Distribution and Habitat
The ribbon seal resides in North Pacific and Arctic waters, in particular the Sea of Okhotsk and Bering Sea. They associate with pack ice between January and May, but are believed to be pelagic during the rest of the year.
Adult ribbon seals average 155-165 cm in length and 70-80 kg in weight. They may grow to 190 cm and 100 kg. Newborn pups are 80-90 cm long and 9-10 kg in weight. The darker of the animals pictured above is a typical male, and the lighter a typical female. Newborn pups have long, white hair that is moulted to the juvenile coat with blue-grey dorsal and silver-grey ventral colouration. Females are reported to be sexually mature at 2-5, and males at 3-6 respectively. gestation lasts 10.5-11 months and the pregnancy rate is reported to be 85%. Life expectancy is 22-26 years. The diet is primarily fish, as well as cephalopods and invertebrates.
Abundance is not well known, but estimates are generally on the order of 200,000-250,000.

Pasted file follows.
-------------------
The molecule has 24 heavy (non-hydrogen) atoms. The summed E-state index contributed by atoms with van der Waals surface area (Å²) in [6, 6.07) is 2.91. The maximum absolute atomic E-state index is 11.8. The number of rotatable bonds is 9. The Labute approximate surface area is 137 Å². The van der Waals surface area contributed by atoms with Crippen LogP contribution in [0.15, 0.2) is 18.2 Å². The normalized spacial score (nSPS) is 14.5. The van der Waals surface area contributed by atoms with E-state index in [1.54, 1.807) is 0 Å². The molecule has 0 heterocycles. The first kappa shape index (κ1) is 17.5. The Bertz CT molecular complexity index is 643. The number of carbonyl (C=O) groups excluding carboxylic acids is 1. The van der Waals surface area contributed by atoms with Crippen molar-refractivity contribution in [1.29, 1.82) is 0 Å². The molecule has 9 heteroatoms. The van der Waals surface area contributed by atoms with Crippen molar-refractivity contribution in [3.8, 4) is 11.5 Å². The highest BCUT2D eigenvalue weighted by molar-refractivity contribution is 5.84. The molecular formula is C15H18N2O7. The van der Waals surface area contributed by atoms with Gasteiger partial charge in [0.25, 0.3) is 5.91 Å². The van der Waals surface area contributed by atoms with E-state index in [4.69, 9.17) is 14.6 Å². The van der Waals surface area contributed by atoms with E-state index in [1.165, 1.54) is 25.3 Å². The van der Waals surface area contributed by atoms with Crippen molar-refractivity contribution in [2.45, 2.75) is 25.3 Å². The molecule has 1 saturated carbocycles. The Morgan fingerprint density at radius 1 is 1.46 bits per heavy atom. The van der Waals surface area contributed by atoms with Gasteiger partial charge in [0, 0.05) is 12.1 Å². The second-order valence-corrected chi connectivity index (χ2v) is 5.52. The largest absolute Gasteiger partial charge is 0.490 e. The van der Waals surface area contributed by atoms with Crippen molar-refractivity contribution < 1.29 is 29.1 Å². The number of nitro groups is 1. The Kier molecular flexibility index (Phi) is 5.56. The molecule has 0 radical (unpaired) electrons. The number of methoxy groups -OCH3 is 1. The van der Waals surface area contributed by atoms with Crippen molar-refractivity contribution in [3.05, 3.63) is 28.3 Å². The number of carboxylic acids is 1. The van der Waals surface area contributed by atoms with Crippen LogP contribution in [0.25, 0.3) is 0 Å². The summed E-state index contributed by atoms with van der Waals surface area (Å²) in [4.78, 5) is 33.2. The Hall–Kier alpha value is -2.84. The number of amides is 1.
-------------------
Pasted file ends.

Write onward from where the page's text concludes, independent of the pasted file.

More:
Threats to the Species
Some commercial prey species (e.g. pollock, Theragra chalcogramma) are important components of ribbon seal diet, and some ribbon seals are caught incidentally in commercial fisheries. Proposed petroleum exploration in parts of their range and they are legally hunted. The largest hunt is in Russia, and overexploitation has been a problem in the past.
Reijnders, P. et al. 1993. Seals, Fur Seals, Sea Lions, and Walrus. Status Survey and Conservation Action Plan. IUCN Seal Specialist Group. Gland, Switzerland. 87pp.
Rice, D.W. 1998. Marine mammals of the world: systematics and distribution. The Society for Marine Mammalogy Special Publication Number 4. 231 pp.